This letter is in response to Nancy Lavin’s excellent report on the Hargett Farm master plan, titled “Sticker shock: Master plan for park at Hargett Farm includes $98.5 million price tag.” This was a great report with lots of specific details as well as responses from Frederick County and city officials. As the headline indicates, the cost of the project is significant, but there are some points to add:
1. The costs of this project should be compared to other similar construction projects that have taken place in neighboring counties. For example, the Hargett Farm project should be compared to the Prince George’s County Recreation Center or the Germantown Aquatic Center and Sports Center. These are state-of-the-art facilities, and Frederick County should have one as well.
2. Ms. Lavin should also compare the number of multi-purpose fields and municipal swimming pools in neighboring counties to the number in Frederick County. Hint: Montgomery County has one private (but rentable) and three municipal 50-meter swimming pools. Frederick County does not have a single 50-meter pool. It also does not have a single, municipal (county- or city-owned) competition pool of any size. That is an unfortunate statistic for a county that is experiencing record prosperity and economic growth. I think everyone agrees that Frederick County has a need for this kind of facility.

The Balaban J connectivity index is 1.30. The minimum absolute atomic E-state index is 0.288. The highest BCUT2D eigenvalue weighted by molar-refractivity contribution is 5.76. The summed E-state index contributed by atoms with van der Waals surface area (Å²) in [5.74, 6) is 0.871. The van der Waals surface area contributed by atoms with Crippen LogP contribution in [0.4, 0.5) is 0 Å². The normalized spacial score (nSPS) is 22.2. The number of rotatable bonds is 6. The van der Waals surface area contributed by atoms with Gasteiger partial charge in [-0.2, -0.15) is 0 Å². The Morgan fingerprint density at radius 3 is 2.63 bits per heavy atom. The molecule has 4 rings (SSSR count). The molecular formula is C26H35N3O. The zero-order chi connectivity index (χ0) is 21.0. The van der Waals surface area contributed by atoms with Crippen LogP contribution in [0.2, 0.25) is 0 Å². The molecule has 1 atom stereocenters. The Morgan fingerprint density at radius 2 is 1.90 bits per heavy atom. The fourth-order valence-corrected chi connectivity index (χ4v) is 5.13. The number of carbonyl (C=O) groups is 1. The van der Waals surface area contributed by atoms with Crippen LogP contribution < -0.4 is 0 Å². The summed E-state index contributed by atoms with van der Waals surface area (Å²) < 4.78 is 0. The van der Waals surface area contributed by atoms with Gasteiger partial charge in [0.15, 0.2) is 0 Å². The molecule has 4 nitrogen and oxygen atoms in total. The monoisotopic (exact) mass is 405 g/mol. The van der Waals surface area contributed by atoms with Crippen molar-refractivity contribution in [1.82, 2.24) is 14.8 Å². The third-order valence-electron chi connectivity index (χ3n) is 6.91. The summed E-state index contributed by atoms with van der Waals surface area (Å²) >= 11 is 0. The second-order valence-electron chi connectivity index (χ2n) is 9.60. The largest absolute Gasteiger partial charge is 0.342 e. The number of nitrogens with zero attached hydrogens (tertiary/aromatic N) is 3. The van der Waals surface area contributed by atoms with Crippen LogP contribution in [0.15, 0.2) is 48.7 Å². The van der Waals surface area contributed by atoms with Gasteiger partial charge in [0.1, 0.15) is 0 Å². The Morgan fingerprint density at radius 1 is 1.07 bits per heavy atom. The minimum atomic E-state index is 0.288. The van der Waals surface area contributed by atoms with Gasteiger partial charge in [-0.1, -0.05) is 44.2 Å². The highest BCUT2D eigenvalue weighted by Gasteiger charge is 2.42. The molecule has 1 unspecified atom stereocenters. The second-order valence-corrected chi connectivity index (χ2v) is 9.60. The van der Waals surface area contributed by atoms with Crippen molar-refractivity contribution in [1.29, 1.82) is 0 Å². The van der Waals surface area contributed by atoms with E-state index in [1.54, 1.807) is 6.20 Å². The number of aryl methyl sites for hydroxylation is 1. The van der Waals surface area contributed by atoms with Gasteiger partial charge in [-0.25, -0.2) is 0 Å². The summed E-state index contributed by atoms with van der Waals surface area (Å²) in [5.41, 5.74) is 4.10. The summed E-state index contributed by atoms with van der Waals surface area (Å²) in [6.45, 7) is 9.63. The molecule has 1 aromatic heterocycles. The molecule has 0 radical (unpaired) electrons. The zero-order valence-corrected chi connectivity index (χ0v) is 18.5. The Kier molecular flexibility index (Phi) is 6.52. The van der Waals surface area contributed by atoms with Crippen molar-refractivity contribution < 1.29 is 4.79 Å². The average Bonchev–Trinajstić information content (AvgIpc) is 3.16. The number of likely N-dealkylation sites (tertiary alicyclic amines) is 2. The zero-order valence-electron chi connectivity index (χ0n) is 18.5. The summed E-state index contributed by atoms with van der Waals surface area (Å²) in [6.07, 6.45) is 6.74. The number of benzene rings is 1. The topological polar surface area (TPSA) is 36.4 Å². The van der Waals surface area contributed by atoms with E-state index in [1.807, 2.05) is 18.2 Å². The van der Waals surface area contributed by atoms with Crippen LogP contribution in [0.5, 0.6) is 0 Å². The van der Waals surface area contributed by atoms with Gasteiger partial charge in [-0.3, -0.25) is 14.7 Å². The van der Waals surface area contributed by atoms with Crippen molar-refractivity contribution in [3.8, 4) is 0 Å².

3. Finally, the county and city leaders seem to be missing one of the most common, effective and safe forms of capital funding for municipalities … the municipal bond. Municipal bonds are issued by state and local governments to raise money for public works projects such as the construction and maintenance of bridges, hospitals, schools and water treatment facilities ... or recreational facilities. A bond issuer (the municipality) sells the bond to the bond holder (the investor). The bond holder lends the issuer a fixed amount of money (say $98.5 million) for a certain amount of time in exchange for regularly scheduled interest payments. Municipal bonds are one of the safest long-term investments and are usually very popular with all investors, worldwide. In order to establish a bond, and make it more attractive to investors, the issuer usually publishes their bond rating, which is a measure of the quality and safety of the bond, based on the issuer’s financial condition. AAA is the best rating and D is the worst. Frederick County has a AAA bond rating.
It gets better. Municipal bonds are exempt from federal, state and local income taxes if you live in the issuing municipality. Since 1913, the Internal Revenue Service (IRS) has allowed investors to withhold paying income tax on any earnings from municipal bonds. So when the interest rates for municipal bonds is higher than for Treasury bills, investors earn significantly more especially since they won’t pay taxes on those earnings. This is huge incentive for residents of Frederick County to invest in their own future, at a solid rate of return that is tax free.
Frederick County desperately needs this project to get funded and commence construction. Waiting five years for private investors to come knocking at our door is not going to be effective and demonstrates poor problem-solving. Although hardly creative, the municipal bond is a good way to partially or completely cover the costs for the Hargett Farm Project. It appears to be a win/win for all parties involved.